Data Reveal Cats Need Better Protection Against Roundworm and Heartworm
Lack of compliance in use of preventives cited as No. 1 reason for more infected felines
BEL AIR, Md. (June 21, 2011) – Extensive data collected by laboratories for IDEXX, ANTECH, and Banfield Pet Hospitals in 2010 reveal that cats need better protection from heartworms and roundworms, according to the Companion Animal Parasite Council (CAPC). The comprehensive results of the combined national sample data can be found on interactive maps on the CAPC websites and allows the viewer to search for canine or feline infection rate results by state, county and type of parasite. The interactive maps were commissioned by the board of directors and developed by Chuck Blier under the direction of Mike Paul, DVM, past executive director of CAPC.
Nationally for roundworms, 6 percent of 780,000 fecal samples from cared-for cats contained the eggs of the feline roundworm, Toxocara cati. For the 4 million cared-for canine fecal samples that were examined, the national average was 2.9 percent containing the eggs of Toxocara canis. There were only four states – Alaska, Arizona, California and Nevada – where a higher percentage of dogs were infected with roundworms than cats.
For heartworm, there was a higher percentage of cats positive for heartworms than dogs in every state except for Arkansas, Louisiana, Mississippi, Oklahoma and Texas. For the 250,000 feline samples and 5 million canine samples, the national averages were 2.7 percent of cats being positive and 1.2 percent of dogs testing positive. In general, three out of every 100 cats tested was positive for heartworm antigen, a good indicator that these positive cats have living heartworms in their lungs, according to the CAPC.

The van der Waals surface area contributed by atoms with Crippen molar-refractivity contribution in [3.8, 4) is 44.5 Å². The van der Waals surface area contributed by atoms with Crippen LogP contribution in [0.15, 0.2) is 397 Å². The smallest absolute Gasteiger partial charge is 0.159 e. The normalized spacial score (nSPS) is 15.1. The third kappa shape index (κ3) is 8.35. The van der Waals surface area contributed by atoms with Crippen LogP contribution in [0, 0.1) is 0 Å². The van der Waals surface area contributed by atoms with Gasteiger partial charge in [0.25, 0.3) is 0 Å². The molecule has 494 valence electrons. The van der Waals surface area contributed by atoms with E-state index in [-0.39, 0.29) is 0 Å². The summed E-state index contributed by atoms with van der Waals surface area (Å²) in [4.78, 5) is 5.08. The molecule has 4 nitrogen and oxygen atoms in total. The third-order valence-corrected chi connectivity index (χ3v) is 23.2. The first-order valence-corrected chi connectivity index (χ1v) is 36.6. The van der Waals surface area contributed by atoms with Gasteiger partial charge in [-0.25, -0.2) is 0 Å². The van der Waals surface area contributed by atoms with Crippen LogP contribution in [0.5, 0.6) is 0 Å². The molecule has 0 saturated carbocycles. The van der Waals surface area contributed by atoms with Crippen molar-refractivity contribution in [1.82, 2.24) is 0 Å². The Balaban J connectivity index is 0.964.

The numbers from these maps suggest that heartworm preventives with broad-spectrum internal parasite control are reducing the worm populations in dogs, but that cats are not receiving the same protection. These data strongly support the CAPC recommendation that all pets, both cats and dogs, be protected annually throughout the United States against heartworm, intestinal parasites and ectoparasites. According to the CAPC, every veterinary clinic’s parasite prevention motto should be every pet, all year long.
Additional information and frequently updated research on parasite infections of canines and felines can be found on the CAPC website at http://www.capcvet.org
The Companion Animal Parasite Council (http://www.capcvet.org) is an independent not-for-profit foundation comprised of parasitologists, veterinarians, medical, public health and other professionals that provides information for the optimal control of internal and external parasites that threaten the health of pets and people. Formed in 2002, the CAPC works to help veterinary professionals and pet owners develop the best practices in parasite management that protect pets from parasitic infections and reduce the risk of zoonotic parasite transmission.